Twitter Inc. may face a new European Union privacy probe over a security flaw that impacted Android users who aimed to protect their tweets.
The social media giant Jan. 17 said in a blog post that a privacy setting for some Twitter for Android users may have been disabled. The new Twitter data security scandal adds to the company’s EU privacy woes. EU officials already were investigating the social media giant’s data breach response and privacy practices.
“The Irish Data Protection Commission (DPC) has been notified of this data breach and we are currently assessing its contents,” Graham X. Doyle, head of communications at the commission, told Bloomberg Law Jan. 17. The privacy office hasn’t launched a formal investigation into the new security flaw, he said.
The scrutiny may put more pressure on the U.S.-based tech company to improve privacy practices or face massive EU privacy fines of 4 percent of the company’s annual revenue under the EU’s General Data Protection Regulation. The company earned $2.87 billion in revenue in 2017, Bloomberg data show.
“The DPC opened a statutory inquiry in late 2018 into Twitter’s obligation under the General Data Protection Regulation (GDPR) to implement technical and organisational measures to ensure the security and safeguarding of the personal data it processes following the receipt of a number of breach notifications from the company since May 25, 2018,” Doyle said. “This inquiry is ongoing.”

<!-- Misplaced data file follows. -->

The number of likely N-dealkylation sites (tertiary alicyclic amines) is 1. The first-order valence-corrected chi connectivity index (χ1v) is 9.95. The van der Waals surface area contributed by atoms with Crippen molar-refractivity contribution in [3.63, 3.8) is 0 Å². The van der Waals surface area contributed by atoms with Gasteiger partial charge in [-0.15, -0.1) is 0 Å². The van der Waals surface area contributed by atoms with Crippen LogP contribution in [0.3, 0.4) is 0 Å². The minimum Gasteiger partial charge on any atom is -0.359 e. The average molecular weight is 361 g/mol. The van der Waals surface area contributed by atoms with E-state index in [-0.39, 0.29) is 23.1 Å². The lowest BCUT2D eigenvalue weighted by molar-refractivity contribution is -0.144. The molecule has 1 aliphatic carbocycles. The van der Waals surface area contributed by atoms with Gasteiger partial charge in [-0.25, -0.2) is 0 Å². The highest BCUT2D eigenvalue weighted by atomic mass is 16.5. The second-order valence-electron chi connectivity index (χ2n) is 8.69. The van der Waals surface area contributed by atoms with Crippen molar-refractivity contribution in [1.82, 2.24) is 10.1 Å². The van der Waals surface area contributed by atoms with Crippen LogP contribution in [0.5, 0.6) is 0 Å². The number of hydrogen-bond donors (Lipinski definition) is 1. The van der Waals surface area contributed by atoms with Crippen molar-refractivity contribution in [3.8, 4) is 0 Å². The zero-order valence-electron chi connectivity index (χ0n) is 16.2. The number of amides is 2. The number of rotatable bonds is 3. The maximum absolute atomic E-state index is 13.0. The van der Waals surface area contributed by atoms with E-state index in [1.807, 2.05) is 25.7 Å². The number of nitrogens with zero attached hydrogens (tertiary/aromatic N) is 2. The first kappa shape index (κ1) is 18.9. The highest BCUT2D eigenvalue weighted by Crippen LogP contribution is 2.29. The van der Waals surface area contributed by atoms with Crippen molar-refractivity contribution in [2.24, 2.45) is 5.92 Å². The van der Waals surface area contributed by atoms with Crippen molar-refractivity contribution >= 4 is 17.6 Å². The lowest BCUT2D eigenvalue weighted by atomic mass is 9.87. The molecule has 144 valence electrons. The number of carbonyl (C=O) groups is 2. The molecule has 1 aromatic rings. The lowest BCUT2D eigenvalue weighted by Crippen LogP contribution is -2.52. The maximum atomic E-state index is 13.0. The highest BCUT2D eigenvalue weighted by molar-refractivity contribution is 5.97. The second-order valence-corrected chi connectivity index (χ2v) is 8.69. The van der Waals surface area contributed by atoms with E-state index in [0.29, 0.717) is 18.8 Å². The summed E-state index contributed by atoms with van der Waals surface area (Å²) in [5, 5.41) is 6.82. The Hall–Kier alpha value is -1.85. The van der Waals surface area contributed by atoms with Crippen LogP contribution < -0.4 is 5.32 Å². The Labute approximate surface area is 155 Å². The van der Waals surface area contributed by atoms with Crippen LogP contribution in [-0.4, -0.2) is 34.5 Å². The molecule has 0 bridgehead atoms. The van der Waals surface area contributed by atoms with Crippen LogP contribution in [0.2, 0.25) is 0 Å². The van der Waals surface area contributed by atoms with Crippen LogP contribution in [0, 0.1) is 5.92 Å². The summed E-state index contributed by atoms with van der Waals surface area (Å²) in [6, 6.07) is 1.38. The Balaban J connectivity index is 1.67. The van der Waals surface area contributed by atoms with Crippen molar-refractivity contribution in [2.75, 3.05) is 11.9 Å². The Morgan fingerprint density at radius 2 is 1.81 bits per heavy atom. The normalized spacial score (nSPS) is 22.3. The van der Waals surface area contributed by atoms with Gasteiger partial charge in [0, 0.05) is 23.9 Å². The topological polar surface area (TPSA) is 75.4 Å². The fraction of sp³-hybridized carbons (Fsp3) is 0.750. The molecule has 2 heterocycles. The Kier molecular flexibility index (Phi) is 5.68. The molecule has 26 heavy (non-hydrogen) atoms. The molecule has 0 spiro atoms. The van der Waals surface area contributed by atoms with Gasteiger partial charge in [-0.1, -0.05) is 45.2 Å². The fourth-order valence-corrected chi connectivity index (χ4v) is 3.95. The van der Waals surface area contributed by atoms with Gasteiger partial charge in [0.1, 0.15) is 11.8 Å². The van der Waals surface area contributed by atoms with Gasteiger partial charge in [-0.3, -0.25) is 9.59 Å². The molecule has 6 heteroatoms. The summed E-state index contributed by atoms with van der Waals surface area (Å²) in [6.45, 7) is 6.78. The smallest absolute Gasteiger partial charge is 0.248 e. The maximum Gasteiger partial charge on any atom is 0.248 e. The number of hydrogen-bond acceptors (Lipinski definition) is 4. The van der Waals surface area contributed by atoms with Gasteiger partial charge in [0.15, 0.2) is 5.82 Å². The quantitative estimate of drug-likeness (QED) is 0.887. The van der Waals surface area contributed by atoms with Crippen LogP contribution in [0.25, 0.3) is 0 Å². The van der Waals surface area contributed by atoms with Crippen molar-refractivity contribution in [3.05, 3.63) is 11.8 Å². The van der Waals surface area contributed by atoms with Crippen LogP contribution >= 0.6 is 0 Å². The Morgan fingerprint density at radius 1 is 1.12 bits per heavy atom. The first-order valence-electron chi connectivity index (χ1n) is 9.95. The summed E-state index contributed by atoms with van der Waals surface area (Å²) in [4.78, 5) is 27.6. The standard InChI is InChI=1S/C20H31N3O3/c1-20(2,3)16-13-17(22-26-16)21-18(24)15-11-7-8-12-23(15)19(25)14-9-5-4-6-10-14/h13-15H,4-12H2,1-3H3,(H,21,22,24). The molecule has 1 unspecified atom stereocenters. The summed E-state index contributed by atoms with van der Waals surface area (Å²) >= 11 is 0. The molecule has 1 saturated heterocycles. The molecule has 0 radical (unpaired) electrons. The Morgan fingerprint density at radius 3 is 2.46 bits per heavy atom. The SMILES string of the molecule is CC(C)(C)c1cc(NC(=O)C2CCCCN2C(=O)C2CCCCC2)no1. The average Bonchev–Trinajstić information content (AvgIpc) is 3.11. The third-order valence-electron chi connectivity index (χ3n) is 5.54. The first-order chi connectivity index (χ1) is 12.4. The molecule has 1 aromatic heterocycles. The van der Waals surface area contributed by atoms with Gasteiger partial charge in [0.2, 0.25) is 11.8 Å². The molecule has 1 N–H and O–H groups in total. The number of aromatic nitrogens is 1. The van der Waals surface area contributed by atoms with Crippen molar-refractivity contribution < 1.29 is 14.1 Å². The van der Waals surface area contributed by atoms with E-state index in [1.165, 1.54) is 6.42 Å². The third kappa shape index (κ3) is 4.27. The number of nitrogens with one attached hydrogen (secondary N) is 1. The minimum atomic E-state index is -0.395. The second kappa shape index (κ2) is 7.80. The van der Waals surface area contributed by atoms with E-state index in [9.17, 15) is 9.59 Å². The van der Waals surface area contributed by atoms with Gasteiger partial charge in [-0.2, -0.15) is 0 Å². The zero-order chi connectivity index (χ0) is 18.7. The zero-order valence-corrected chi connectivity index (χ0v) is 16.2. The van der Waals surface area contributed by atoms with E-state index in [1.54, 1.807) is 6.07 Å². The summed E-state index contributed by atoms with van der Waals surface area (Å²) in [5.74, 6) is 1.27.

Twitter for Android Flaw
Twitter said Jan. 17 that users who “had protected Tweets turned on” in settings, “used Twitter for Android, and made certain changes to account settings such as changing the email address” between November 3, 2014, and January 14, 2019 may have been impacted, the social media company said.
The security flaw may have “disabled the ‘Protect your Tweets’ setting if certain account changes were made” for Twitter for Android Users, the company said in a blog post.
Twitter has since told affected users and “have turned “Protect your Tweets” back on for them if it was disabled,” according to the blog post.
Liz Kelley, communication representative for Twitter, said “once we discovered this issue, our team acted immediately to fix it.” Twitter is also working with regulators to address the issue, she said.
Kelley didn’t say how many users were impacted by the Twitter security flaw.
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(Headline and first, third and fourth paragraphs corrected to reflect that the Irish regulator has not launched a formal investigation.)